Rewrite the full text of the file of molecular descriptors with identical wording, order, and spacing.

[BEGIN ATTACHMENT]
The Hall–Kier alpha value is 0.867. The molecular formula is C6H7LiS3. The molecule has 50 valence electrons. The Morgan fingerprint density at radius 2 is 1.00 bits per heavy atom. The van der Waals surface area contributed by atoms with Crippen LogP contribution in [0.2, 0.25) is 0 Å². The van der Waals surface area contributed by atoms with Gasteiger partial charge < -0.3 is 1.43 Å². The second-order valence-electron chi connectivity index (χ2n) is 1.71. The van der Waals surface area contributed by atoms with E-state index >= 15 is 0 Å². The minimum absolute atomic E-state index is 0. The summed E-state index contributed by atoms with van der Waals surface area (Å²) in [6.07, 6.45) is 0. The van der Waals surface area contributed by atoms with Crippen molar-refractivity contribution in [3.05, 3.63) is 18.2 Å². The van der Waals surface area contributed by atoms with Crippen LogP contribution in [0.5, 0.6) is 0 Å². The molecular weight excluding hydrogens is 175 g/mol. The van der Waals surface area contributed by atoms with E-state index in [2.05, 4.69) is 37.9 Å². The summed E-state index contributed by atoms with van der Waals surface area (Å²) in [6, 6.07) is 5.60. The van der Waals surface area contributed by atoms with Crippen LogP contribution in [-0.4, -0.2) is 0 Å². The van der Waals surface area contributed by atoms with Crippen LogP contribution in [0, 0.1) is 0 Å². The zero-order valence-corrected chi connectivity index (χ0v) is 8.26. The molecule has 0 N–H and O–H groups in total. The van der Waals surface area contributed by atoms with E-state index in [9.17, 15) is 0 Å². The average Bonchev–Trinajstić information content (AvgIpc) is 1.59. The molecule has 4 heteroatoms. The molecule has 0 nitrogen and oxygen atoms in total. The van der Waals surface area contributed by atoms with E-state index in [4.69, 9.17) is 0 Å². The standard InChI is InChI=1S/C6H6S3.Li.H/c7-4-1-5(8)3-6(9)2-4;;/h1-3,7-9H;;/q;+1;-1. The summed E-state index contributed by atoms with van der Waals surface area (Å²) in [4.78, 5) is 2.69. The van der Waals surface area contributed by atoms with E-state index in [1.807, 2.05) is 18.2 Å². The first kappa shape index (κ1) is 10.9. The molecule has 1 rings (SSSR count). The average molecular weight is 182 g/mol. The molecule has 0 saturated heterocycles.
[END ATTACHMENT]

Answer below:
The Hall–Kier alpha value is 0.867. The molecular formula is C6H7LiS3. The molecule has 50 valence electrons. The Morgan fingerprint density at radius 2 is 1.00 bits per heavy atom. The van der Waals surface area contributed by atoms with Crippen LogP contribution in [0.2, 0.25) is 0 Å². The van der Waals surface area contributed by atoms with Gasteiger partial charge < -0.3 is 1.43 Å². The second-order valence-electron chi connectivity index (χ2n) is 1.71. The van der Waals surface area contributed by atoms with E-state index >= 15 is 0 Å². The minimum absolute atomic E-state index is 0. The summed E-state index contributed by atoms with van der Waals surface area (Å²) in [6.07, 6.45) is 0. The van der Waals surface area contributed by atoms with Crippen molar-refractivity contribution in [3.05, 3.63) is 18.2 Å². The van der Waals surface area contributed by atoms with Crippen LogP contribution in [0.5, 0.6) is 0 Å². The molecular weight excluding hydrogens is 175 g/mol. The van der Waals surface area contributed by atoms with E-state index in [2.05, 4.69) is 37.9 Å². The summed E-state index contributed by atoms with van der Waals surface area (Å²) in [6, 6.07) is 5.60. The van der Waals surface area contributed by atoms with Crippen LogP contribution in [-0.4, -0.2) is 0 Å². The van der Waals surface area contributed by atoms with Crippen LogP contribution in [0, 0.1) is 0 Å². The zero-order valence-corrected chi connectivity index (χ0v) is 8.26. The molecule has 0 N–H and O–H groups in total. The van der Waals surface area contributed by atoms with E-state index in [9.17, 15) is 0 Å². The average Bonchev–Trinajstić information content (AvgIpc) is 1.59. The molecule has 4 heteroatoms. The molecule has 0 nitrogen and oxygen atoms in total. The van der Waals surface area contributed by atoms with E-state index in [4.69, 9.17) is 0 Å². The standard InChI is InChI=1S/C6H6S3.Li.H/c7-4-1-5(8)3-6(9)2-4;;/h1-3,7-9H;;/q;+1;-1. The summed E-state index contributed by atoms with van der Waals surface area (Å²) in [4.78, 5) is 2.69. The van der Waals surface area contributed by atoms with E-state index in [1.807, 2.05) is 18.2 Å². The first kappa shape index (κ1) is 10.9. The molecule has 1 rings (SSSR count). The average molecular weight is 182 g/mol. The molecule has 0 saturated heterocycles.